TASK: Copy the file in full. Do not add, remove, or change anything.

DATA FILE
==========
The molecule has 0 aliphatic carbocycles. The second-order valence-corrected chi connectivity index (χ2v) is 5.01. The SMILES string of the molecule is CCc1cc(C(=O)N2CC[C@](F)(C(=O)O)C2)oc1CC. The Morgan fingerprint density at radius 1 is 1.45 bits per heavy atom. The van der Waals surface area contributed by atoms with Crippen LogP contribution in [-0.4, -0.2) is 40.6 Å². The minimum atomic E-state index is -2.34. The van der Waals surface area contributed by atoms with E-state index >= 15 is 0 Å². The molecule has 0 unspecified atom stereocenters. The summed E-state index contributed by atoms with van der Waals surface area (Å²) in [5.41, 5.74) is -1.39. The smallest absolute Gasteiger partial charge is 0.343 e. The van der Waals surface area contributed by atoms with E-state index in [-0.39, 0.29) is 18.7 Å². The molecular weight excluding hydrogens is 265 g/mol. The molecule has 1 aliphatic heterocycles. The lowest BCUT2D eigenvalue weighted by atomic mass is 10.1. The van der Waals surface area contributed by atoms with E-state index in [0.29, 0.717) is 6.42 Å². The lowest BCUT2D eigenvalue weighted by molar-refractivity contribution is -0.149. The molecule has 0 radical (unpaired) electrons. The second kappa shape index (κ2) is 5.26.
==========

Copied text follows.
The molecule has 0 aliphatic carbocycles. The second-order valence-corrected chi connectivity index (χ2v) is 5.01. The SMILES string of the molecule is CCc1cc(C(=O)N2CC[C@](F)(C(=O)O)C2)oc1CC. The Morgan fingerprint density at radius 1 is 1.45 bits per heavy atom. The van der Waals surface area contributed by atoms with Crippen LogP contribution in [-0.4, -0.2) is 40.6 Å². The minimum atomic E-state index is -2.34. The van der Waals surface area contributed by atoms with E-state index >= 15 is 0 Å². The molecule has 0 unspecified atom stereocenters. The summed E-state index contributed by atoms with van der Waals surface area (Å²) in [5.41, 5.74) is -1.39. The smallest absolute Gasteiger partial charge is 0.343 e. The van der Waals surface area contributed by atoms with E-state index in [-0.39, 0.29) is 18.7 Å². The molecular weight excluding hydrogens is 265 g/mol. The molecule has 1 aliphatic heterocycles. The lowest BCUT2D eigenvalue weighted by atomic mass is 10.1. The van der Waals surface area contributed by atoms with E-state index in [0.29, 0.717) is 6.42 Å². The lowest BCUT2D eigenvalue weighted by molar-refractivity contribution is -0.149. The molecule has 0 radical (unpaired) electrons. The second kappa shape index (κ2) is 5.26.